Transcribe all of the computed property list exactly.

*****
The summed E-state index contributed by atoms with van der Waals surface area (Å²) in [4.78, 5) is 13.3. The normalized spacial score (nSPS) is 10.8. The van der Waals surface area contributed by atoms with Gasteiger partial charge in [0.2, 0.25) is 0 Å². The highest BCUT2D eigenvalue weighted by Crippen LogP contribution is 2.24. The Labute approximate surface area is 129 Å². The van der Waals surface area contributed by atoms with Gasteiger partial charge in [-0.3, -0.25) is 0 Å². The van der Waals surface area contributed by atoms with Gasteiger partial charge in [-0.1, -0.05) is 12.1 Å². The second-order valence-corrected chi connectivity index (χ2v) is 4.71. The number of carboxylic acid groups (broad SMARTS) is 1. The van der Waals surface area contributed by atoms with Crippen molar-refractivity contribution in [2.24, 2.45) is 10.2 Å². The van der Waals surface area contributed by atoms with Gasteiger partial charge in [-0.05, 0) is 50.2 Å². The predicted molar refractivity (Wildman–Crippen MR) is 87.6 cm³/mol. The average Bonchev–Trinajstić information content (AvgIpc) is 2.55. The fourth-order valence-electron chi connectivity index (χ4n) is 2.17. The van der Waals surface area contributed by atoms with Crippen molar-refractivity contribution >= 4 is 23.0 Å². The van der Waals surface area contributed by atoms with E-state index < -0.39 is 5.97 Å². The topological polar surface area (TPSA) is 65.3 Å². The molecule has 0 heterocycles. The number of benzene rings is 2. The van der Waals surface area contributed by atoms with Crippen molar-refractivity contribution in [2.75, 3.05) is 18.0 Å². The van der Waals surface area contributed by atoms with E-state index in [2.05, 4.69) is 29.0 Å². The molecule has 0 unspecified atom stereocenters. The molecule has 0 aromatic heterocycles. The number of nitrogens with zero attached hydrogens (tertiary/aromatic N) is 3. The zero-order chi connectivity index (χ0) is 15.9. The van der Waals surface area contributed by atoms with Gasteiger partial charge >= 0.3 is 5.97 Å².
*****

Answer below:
The summed E-state index contributed by atoms with van der Waals surface area (Å²) in [4.78, 5) is 13.3. The normalized spacial score (nSPS) is 10.8. The van der Waals surface area contributed by atoms with Gasteiger partial charge in [0.2, 0.25) is 0 Å². The highest BCUT2D eigenvalue weighted by Crippen LogP contribution is 2.24. The Labute approximate surface area is 129 Å². The van der Waals surface area contributed by atoms with Gasteiger partial charge in [-0.3, -0.25) is 0 Å². The van der Waals surface area contributed by atoms with Gasteiger partial charge in [-0.1, -0.05) is 12.1 Å². The second-order valence-corrected chi connectivity index (χ2v) is 4.71. The number of carboxylic acid groups (broad SMARTS) is 1. The van der Waals surface area contributed by atoms with Crippen molar-refractivity contribution in [2.24, 2.45) is 10.2 Å². The van der Waals surface area contributed by atoms with Gasteiger partial charge in [-0.05, 0) is 50.2 Å². The predicted molar refractivity (Wildman–Crippen MR) is 87.6 cm³/mol. The average Bonchev–Trinajstić information content (AvgIpc) is 2.55. The fourth-order valence-electron chi connectivity index (χ4n) is 2.17. The van der Waals surface area contributed by atoms with Crippen molar-refractivity contribution >= 4 is 23.0 Å². The van der Waals surface area contributed by atoms with E-state index < -0.39 is 5.97 Å². The topological polar surface area (TPSA) is 65.3 Å². The molecule has 0 heterocycles. The number of benzene rings is 2. The van der Waals surface area contributed by atoms with Crippen molar-refractivity contribution in [2.75, 3.05) is 18.0 Å². The van der Waals surface area contributed by atoms with E-state index in [2.05, 4.69) is 29.0 Å². The molecule has 0 unspecified atom stereocenters. The molecule has 0 aromatic heterocycles. The number of nitrogens with zero attached hydrogens (tertiary/aromatic N) is 3. The zero-order chi connectivity index (χ0) is 15.9. The van der Waals surface area contributed by atoms with Gasteiger partial charge >= 0.3 is 5.97 Å².